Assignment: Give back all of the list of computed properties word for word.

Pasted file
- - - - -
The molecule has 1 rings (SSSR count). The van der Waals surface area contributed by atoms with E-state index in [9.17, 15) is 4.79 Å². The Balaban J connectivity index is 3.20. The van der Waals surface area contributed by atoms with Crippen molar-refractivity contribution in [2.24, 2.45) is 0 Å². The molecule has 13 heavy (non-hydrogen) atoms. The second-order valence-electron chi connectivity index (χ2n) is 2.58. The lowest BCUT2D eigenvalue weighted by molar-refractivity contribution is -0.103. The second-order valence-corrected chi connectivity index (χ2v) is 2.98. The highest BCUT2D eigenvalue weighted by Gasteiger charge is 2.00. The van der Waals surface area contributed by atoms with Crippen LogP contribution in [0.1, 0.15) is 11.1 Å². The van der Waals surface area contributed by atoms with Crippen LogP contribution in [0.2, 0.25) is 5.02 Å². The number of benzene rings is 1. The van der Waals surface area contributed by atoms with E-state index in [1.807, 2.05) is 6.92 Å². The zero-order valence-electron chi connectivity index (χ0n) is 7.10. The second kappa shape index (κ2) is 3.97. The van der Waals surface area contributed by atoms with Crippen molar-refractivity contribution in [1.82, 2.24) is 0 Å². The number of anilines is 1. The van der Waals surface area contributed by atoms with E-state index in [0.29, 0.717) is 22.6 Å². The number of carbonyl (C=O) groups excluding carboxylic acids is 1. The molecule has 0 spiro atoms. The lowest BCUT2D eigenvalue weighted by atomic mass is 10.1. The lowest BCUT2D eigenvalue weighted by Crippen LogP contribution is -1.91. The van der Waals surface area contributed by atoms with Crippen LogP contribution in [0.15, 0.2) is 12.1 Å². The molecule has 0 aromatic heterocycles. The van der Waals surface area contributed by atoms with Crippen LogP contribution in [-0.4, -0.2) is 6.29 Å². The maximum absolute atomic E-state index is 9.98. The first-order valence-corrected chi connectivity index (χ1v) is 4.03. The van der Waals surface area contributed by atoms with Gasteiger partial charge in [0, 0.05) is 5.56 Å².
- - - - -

The molecule has 1 rings (SSSR count). The van der Waals surface area contributed by atoms with E-state index in [9.17, 15) is 4.79 Å². The Balaban J connectivity index is 3.20. The van der Waals surface area contributed by atoms with Crippen molar-refractivity contribution in [2.24, 2.45) is 0 Å². The molecule has 13 heavy (non-hydrogen) atoms. The second-order valence-electron chi connectivity index (χ2n) is 2.58. The lowest BCUT2D eigenvalue weighted by molar-refractivity contribution is -0.103. The second-order valence-corrected chi connectivity index (χ2v) is 2.98. The highest BCUT2D eigenvalue weighted by Gasteiger charge is 2.00. The van der Waals surface area contributed by atoms with Crippen LogP contribution in [0.1, 0.15) is 11.1 Å². The van der Waals surface area contributed by atoms with Crippen LogP contribution in [0.2, 0.25) is 5.02 Å². The number of benzene rings is 1. The van der Waals surface area contributed by atoms with E-state index in [1.807, 2.05) is 6.92 Å². The zero-order valence-electron chi connectivity index (χ0n) is 7.10. The second kappa shape index (κ2) is 3.97. The van der Waals surface area contributed by atoms with Crippen molar-refractivity contribution in [1.82, 2.24) is 0 Å². The number of anilines is 1. The van der Waals surface area contributed by atoms with E-state index in [0.29, 0.717) is 22.6 Å². The number of carbonyl (C=O) groups excluding carboxylic acids is 1. The molecule has 0 spiro atoms. The lowest BCUT2D eigenvalue weighted by atomic mass is 10.1. The lowest BCUT2D eigenvalue weighted by Crippen LogP contribution is -1.91. The van der Waals surface area contributed by atoms with Crippen LogP contribution in [0.15, 0.2) is 12.1 Å². The molecule has 0 aromatic heterocycles. The van der Waals surface area contributed by atoms with Crippen LogP contribution in [-0.4, -0.2) is 6.29 Å². The maximum absolute atomic E-state index is 9.98. The first-order valence-corrected chi connectivity index (χ1v) is 4.03. The van der Waals surface area contributed by atoms with Gasteiger partial charge in [0, 0.05) is 5.56 Å².